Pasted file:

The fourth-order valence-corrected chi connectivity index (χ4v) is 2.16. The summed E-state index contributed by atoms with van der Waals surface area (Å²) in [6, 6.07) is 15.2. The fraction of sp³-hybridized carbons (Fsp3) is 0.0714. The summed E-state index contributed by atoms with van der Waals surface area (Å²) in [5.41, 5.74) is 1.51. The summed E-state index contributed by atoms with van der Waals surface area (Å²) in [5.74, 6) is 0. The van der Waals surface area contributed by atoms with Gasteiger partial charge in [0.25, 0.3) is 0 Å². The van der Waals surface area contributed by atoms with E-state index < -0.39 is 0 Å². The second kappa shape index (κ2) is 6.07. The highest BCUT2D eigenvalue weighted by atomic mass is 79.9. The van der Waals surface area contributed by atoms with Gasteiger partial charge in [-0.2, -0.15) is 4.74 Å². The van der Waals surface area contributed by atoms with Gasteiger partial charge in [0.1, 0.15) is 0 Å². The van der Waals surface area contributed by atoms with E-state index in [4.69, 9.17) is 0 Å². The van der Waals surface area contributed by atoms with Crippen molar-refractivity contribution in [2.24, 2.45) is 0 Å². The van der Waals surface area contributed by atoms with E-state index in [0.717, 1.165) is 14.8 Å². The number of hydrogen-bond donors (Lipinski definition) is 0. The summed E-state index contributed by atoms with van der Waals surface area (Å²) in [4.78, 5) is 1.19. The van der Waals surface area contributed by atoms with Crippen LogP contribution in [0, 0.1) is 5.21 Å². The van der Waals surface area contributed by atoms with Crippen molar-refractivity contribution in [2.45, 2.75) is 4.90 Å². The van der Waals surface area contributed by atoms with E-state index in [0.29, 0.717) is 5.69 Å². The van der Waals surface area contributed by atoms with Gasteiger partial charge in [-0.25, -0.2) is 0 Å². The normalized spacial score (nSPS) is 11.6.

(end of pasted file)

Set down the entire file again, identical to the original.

The fourth-order valence-corrected chi connectivity index (χ4v) is 2.16. The summed E-state index contributed by atoms with van der Waals surface area (Å²) in [6, 6.07) is 15.2. The fraction of sp³-hybridized carbons (Fsp3) is 0.0714. The summed E-state index contributed by atoms with van der Waals surface area (Å²) in [5.41, 5.74) is 1.51. The summed E-state index contributed by atoms with van der Waals surface area (Å²) in [5.74, 6) is 0. The van der Waals surface area contributed by atoms with Gasteiger partial charge in [0.25, 0.3) is 0 Å². The van der Waals surface area contributed by atoms with E-state index < -0.39 is 0 Å². The second kappa shape index (κ2) is 6.07. The highest BCUT2D eigenvalue weighted by atomic mass is 79.9. The van der Waals surface area contributed by atoms with Gasteiger partial charge in [-0.2, -0.15) is 4.74 Å². The van der Waals surface area contributed by atoms with Gasteiger partial charge in [0.1, 0.15) is 0 Å². The van der Waals surface area contributed by atoms with E-state index in [4.69, 9.17) is 0 Å². The van der Waals surface area contributed by atoms with Crippen molar-refractivity contribution in [2.24, 2.45) is 0 Å². The van der Waals surface area contributed by atoms with E-state index in [0.717, 1.165) is 14.8 Å². The number of hydrogen-bond donors (Lipinski definition) is 0. The summed E-state index contributed by atoms with van der Waals surface area (Å²) in [4.78, 5) is 1.19. The van der Waals surface area contributed by atoms with Crippen LogP contribution in [0, 0.1) is 5.21 Å². The van der Waals surface area contributed by atoms with Crippen molar-refractivity contribution in [2.45, 2.75) is 4.90 Å². The van der Waals surface area contributed by atoms with E-state index in [0.29, 0.717) is 5.69 Å². The van der Waals surface area contributed by atoms with Gasteiger partial charge in [-0.25, -0.2) is 0 Å². The normalized spacial score (nSPS) is 11.6.